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Encouraging future engineers

Tom at the work bench I t was the lucky few of us who knew at an early age which profession they would like to follow. When asked this question, children answer honestly and name jobs that they know and can relate to say a train driver, dancer or a pilot. However, pretty early in their lives they need to make vital choices, choosing GCSEs and A levels. We need to grasp and enthuse children at this stage so that they are able to make their own valuable judgement on which occupation they could pursue.

Being a professional engineer passionate on the subject, it frustrates me that there is such a shortage of professionals within the workforce and that multinational engineering companies have no alternative but to recruit from the likes of India, China and Poland. We need to take back a step and rethink the ethos and ideas of why our students are not interested. There could be a number of factors, however the facts remain that the industry is at a crisis.

GCSE students are given industrial placements, usually in their second year, for either one or two weeks. We have taken on numerous students from different backgrounds to give them an insight into professional engineering. They are all given an exciting project and are mentored throughout, shown the practical workings of the job and even taken on site meetings. Seeing that work is not just a boring 9-5 desk job, but involves a practical solution to a problem is usually enough to motivate a smile and thought that Ďhey maybe this work isnít that badí.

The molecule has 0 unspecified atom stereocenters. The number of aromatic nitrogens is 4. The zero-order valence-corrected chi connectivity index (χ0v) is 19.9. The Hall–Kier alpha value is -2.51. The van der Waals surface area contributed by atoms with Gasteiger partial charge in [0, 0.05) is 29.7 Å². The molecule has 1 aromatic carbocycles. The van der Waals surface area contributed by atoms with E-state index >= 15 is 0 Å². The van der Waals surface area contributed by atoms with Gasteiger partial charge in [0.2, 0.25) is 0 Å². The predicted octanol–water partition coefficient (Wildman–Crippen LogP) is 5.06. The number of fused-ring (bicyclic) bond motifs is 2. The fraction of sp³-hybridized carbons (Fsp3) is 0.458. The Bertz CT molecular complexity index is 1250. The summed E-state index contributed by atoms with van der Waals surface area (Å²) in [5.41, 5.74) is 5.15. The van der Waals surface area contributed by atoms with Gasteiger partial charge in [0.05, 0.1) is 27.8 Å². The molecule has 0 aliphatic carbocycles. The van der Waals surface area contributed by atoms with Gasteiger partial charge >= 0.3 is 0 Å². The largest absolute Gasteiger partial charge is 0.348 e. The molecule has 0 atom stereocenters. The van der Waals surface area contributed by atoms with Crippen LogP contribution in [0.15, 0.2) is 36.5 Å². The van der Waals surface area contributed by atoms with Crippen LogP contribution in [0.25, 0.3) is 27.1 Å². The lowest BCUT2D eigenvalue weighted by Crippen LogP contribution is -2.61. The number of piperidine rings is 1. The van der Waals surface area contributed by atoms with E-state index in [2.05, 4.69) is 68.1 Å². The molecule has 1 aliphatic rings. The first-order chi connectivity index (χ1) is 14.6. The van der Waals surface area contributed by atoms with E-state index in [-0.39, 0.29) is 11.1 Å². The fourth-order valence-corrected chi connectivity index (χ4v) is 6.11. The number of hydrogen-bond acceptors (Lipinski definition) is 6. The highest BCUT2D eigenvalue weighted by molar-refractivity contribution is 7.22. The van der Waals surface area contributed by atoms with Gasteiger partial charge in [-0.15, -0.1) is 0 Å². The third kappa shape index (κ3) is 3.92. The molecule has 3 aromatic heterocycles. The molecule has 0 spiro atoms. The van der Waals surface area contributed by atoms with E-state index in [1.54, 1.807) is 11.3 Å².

As well as the industrial placements, we also offer placement schemes for students usually in their second or third years, normally studying engineering. Itís a satisfying feeling to see students develop and gaining valuable experience, working in our teams, providing helpful input from a studentís perspective.

However, we look at this and for which ever profession, helping our younger generation make their important choices in life can only be positive. Whether their reactions are good or bad, at least some type of decision has been made.

This year, as A level results come out, universities are showing a higher rise in entries to science subjects such as astrophysics, as well as maths. Physics departments are now opening instead of closing. Maybe the likes of Brian Cox and the 'wonders of the universe' along with cult following programmes such as 'the big bang theory' have proven to our younger generation that studying science can be cool!


Jan Niklewicz is a Structural Engineer at JNDC: www.jndc.co.uk



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